Sat, Jan 21, 2006 - Page 20 News List

Errors trip up Williams

ROUND 3 Daniela Hantuchova seemed to have a fairly easy time defeating a mistake-prone Serena Williams as Andy Roddick beat Julien Benneteau in broiling heat

AP , MELBOURNE, AUSTRALIA

Daniela Hantuchova of Slovakia during her third-round match against Serena Williams of the US at the Australian Open in Melbourne yesterday. Hantuchova defeated Williams 6-1, 7-6. The 17th seed will now face fourth seed Maria Sharapova in Round 4.

PHOTO: AP

Outplayed from the start, defending champion Serena Williams was beaten 6-1, 7-6 (5) yesterday in the third round of the Australian Open by Slovakia's Daniela Hantuchova.

Williams had struggled with her form in her first two matches, overcoming a flood of errors to get by two low-ranked opponents.

But Hantuchova, seeded 17th, fully exposed her weaknesses, taking advantage of Williams' inconsistent ground strokes and keeping her on the move.

She clinched it on her fifth match point when Williams hit a return wide.

"I was really set and very ready to play -- I just made a lot of errors," said Williams, who finished with 37 unforced errors and only 17 winners.

"I couldn't find my shots at all. I was hitting balls every which direction."

Despite flashes of the brilliance that earned her seven Grand Slam titles, Williams never found a groove against Hantuchova, who has never made it past the quarterfinals of a major and next faces No. 4 Maria Sharapova.

Hantuchova, seen as a rising star since turning pro at age 16 in 1999, finally lived up to the high expectations. She said she had been her own worst enemy.

"I was not fighting myself at all as I used to," she said. "I had so many matches like this where I was really close to beating the top players and finally I did it today."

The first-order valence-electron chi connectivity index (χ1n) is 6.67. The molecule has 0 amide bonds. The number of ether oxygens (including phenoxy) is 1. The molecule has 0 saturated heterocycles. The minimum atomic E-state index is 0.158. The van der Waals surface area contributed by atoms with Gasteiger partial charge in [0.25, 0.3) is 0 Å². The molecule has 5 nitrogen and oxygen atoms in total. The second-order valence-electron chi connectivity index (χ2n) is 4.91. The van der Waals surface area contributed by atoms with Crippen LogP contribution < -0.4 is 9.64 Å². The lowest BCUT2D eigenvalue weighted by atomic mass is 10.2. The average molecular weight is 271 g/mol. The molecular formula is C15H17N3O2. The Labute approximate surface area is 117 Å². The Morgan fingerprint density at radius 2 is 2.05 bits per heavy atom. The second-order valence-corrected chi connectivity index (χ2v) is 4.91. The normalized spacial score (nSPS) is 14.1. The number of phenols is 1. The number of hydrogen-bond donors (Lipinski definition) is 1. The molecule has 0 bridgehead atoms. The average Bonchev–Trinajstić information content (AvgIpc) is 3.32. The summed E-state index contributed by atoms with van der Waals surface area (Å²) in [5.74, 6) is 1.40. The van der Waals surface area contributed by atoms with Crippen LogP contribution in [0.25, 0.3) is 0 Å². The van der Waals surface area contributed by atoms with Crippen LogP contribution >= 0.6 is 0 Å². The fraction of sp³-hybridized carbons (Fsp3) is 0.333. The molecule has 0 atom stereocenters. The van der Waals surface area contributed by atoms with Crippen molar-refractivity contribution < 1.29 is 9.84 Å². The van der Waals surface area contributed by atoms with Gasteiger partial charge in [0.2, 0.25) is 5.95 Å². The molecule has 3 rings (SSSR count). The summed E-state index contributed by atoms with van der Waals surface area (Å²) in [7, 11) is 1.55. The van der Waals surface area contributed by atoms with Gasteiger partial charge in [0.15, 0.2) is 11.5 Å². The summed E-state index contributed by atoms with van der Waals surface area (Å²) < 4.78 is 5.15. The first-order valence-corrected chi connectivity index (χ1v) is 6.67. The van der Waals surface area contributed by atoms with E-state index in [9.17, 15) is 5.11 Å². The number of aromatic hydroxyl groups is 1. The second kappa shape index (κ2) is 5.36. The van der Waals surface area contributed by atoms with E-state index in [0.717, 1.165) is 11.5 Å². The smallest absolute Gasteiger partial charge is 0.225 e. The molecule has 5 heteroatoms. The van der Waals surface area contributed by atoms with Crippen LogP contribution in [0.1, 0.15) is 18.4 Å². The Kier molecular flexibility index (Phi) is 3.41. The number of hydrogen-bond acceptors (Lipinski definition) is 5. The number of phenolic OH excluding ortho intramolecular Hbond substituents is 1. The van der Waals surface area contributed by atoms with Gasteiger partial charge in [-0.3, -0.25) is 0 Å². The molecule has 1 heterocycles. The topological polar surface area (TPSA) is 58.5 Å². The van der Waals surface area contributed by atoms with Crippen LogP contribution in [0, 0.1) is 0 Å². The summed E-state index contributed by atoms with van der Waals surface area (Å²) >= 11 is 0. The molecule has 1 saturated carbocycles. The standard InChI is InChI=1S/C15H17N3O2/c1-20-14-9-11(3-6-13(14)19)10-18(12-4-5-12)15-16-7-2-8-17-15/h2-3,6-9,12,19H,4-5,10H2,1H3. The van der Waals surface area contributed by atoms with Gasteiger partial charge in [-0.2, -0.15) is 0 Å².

She also felt that Williams wasn't at her best.

"I think we all know how well she can really play," Hantuchova said. "But to her credit, I thought she kept fighting till the end."

Williams' loss means there will be no repeat singles champion here. Marat Safin, the 2005 men's winner, didn't make it to Melbourne due to injury.

It also was the earliest that Williams and sister Venus -- who lost in the first round -- have exited a Grand Slam that both contested, and Serena's earliest departure here since the third round in 1999.

Their worst previous joint performance came at the 1999 French Open, when Serena lost in the third round and Venus went out in the fourth.

The evening match started with the sliding roof open on Rod Laver Arena after a storm came through and cooled the heat that led tournament officials to close it in the afternoon.

Hantuchova broke quickly for a 3-1 lead before heavy rain swept across again as Williams served at 15-30.

With Williams unable to gather herself during the respite -- and complaining that the court was still a little slippery after workers toweled it off -- Hantuchova rip-ped through the rest of the set quickly, finishing it off with her third service break.

It was the first time Hantuchova had even taken a set from Williams, who easily won their three previous meetings.

After Hantuchova held for 6-5 in the second set, Williams faced triple match point at 0-40, but saved all three with a swinging forehand winner, a shot on the line deep to Hantuchova's backhand that the Slovak hit wide and an ace.

Williams saved one more match point at 4-6 in the tiebreaker when Hantuchova hit a backhand wide. But Hantuchova finished it with a strong first serve that Williams weakly hit wide.

The cool conditions contrasted to the heat on center court earlier in the day.

Winning 17 of the first 18 points, second-seeded Andy Roddick zipped past frustrated Julien Benneteau 6-1, 6-2, 6-2 under a broiling sun.

"On days like today where it is pretty hot, you just try to get through," Roddick said after smashing 17 aces, including three in the final game to finish in 1 hour, 22 minutes.

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